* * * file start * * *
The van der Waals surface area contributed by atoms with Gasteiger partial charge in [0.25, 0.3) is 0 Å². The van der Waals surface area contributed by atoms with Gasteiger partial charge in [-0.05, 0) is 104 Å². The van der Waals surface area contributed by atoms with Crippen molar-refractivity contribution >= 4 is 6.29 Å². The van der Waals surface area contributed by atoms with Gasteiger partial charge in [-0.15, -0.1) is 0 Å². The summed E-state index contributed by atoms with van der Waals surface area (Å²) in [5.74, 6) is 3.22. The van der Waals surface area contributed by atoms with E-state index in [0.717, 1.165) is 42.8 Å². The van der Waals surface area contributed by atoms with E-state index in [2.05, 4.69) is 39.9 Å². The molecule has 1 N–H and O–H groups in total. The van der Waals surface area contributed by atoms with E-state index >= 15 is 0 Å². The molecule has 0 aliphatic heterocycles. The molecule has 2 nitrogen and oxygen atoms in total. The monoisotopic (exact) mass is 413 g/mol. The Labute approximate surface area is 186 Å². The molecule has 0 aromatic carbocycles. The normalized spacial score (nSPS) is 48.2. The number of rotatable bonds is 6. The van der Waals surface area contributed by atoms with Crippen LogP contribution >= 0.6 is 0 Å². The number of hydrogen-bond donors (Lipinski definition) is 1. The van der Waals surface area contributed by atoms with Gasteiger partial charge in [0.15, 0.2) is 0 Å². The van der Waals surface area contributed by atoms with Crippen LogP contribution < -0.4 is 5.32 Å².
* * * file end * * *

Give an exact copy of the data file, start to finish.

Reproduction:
The van der Waals surface area contributed by atoms with Gasteiger partial charge in [0.25, 0.3) is 0 Å². The van der Waals surface area contributed by atoms with Gasteiger partial charge in [-0.05, 0) is 104 Å². The van der Waals surface area contributed by atoms with Crippen molar-refractivity contribution >= 4 is 6.29 Å². The van der Waals surface area contributed by atoms with Gasteiger partial charge in [-0.15, -0.1) is 0 Å². The summed E-state index contributed by atoms with van der Waals surface area (Å²) in [5.74, 6) is 3.22. The van der Waals surface area contributed by atoms with E-state index in [0.717, 1.165) is 42.8 Å². The van der Waals surface area contributed by atoms with E-state index in [2.05, 4.69) is 39.9 Å². The molecule has 1 N–H and O–H groups in total. The van der Waals surface area contributed by atoms with E-state index >= 15 is 0 Å². The molecule has 0 aliphatic heterocycles. The molecule has 2 nitrogen and oxygen atoms in total. The monoisotopic (exact) mass is 413 g/mol. The Labute approximate surface area is 186 Å². The molecule has 0 aromatic carbocycles. The normalized spacial score (nSPS) is 48.2. The number of rotatable bonds is 6. The van der Waals surface area contributed by atoms with Crippen LogP contribution >= 0.6 is 0 Å². The number of hydrogen-bond donors (Lipinski definition) is 1. The van der Waals surface area contributed by atoms with Gasteiger partial charge in [0.15, 0.2) is 0 Å². The van der Waals surface area contributed by atoms with Crippen LogP contribution < -0.4 is 5.32 Å².